White Azalea Care

(Question)

Here is a picture of my 25 year old azalea. It has been in full bloom since the end of Jan/18. For the last few years I’ve dug a hole in a shady area of the garden, placed the pot in the hole, watered it often & left it there until fall. I bring it in the house before frost. It has become a little lopsided & I would like to know how to prune it back to even it out. To even it out I would have to prune quite a bit on the upper right side.& I am concerned that may harm the plant or maybe that area would’nt bloom again. I water it with a weak 20 30 20 Schultz Plus fertilizer starting when I bring it in in the fall. I haven’t fertilized while it is outside…should I? My question is how to safely prune this plant plus any other tips you may have for me to continue to care for this wonderful plant that is so beautiful.

Thank you.
Pat Turner

 

(Answer)

The best time to prune your azalea is in the early spring before any new growth is visible, or once the flowers have faded, but before new buds have emerged, which is usually before early July. If you prune later than that, you will nip off future flower buds, so won’t have flowers the next year – but don’t worry, flowers should return to the spots you have pruned.  Be careful not to prune any single branch back by more than one-third, and don’t remove more than one-third of the branches at once.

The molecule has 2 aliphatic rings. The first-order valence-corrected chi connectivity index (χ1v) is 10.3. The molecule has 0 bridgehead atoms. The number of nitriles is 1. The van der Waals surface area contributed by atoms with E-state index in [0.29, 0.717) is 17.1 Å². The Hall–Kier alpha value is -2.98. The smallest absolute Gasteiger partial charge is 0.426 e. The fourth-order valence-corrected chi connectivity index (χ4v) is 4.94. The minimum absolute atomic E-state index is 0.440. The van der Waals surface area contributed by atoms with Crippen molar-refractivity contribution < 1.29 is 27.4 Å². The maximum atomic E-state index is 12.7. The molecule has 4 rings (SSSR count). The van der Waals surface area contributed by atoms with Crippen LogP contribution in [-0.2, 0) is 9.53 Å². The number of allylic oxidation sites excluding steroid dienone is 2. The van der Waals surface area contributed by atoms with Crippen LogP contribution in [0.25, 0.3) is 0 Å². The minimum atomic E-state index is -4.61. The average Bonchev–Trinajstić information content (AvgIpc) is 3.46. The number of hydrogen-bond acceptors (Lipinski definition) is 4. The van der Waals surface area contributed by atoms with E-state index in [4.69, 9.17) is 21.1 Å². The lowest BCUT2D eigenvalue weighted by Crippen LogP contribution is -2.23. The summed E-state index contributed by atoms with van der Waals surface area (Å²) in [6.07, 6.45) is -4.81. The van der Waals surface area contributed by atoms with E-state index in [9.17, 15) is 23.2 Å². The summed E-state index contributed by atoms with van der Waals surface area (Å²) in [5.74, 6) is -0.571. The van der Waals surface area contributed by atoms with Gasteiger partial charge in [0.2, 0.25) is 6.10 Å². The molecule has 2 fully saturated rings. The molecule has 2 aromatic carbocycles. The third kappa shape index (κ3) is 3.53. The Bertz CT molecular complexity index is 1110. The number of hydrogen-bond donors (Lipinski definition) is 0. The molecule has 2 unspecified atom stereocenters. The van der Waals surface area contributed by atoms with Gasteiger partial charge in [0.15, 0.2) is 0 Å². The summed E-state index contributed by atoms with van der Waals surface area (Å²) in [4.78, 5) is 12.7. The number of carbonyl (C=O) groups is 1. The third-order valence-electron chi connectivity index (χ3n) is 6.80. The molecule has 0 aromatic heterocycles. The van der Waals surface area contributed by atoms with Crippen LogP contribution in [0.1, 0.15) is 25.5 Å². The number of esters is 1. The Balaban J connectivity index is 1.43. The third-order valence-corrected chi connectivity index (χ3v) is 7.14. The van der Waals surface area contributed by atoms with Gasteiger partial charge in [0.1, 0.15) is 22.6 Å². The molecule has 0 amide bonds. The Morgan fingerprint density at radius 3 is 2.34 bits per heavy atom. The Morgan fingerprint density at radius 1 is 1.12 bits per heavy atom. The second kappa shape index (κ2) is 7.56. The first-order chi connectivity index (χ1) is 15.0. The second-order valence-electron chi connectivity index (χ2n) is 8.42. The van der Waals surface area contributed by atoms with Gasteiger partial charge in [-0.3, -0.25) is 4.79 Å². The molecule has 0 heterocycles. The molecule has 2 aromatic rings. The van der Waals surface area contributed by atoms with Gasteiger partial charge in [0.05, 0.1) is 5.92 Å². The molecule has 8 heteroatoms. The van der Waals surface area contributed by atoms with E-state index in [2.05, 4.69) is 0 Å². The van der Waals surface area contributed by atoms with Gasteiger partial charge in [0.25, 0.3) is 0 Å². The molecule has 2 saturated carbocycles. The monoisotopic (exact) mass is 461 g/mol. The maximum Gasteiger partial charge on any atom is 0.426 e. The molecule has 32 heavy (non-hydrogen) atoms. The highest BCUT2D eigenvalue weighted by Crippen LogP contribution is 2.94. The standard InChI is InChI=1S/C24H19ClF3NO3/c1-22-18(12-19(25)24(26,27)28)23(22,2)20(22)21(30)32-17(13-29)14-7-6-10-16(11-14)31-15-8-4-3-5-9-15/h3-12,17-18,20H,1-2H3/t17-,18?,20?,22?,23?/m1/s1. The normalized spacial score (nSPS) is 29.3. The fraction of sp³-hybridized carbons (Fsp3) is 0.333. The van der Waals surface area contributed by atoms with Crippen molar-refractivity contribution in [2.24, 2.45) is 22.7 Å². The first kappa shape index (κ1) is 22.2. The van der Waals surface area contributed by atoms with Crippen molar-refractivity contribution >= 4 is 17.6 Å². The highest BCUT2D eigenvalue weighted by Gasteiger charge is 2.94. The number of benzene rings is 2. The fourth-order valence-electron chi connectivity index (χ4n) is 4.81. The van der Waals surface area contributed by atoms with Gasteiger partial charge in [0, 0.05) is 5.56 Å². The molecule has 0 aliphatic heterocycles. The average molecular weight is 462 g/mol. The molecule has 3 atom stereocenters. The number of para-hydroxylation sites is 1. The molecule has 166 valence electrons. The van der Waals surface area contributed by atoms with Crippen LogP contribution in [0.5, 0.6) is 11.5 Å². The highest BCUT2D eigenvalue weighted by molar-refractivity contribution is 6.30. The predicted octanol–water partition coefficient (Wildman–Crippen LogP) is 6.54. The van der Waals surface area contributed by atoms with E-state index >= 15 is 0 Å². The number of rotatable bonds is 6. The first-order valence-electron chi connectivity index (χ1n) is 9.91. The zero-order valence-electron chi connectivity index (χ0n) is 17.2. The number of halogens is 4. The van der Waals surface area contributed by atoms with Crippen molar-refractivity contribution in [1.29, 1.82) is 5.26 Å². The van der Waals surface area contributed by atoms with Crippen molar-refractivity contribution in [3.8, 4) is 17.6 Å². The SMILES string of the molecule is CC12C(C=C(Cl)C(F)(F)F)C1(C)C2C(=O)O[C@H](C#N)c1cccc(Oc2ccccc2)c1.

You seem to have a formula that works well for your plant – I don’t suggest changing anything. By bringing your azalea inside before the first hard frost and giving it lots of light and fertilizing it every couple of weeks, you are providing good conditions under which the plant reliably rebloom indoors during the winter.  When you move it outdoors in the summer, consider fertilizing it (until mid-summer or so) – although it seems happy enough just being left alone.

The Azalea Society of America provides good information about pruning and fertilizing azaleas – e.g., go to the dropdown menu at “Azalea basics” to “growing azaleas”.

As well, the UK’s Royal Horticultural Society’s Azalea indoors provides helpful information about caring for your plant.

By the way, I think that your plant looks lovely as-is!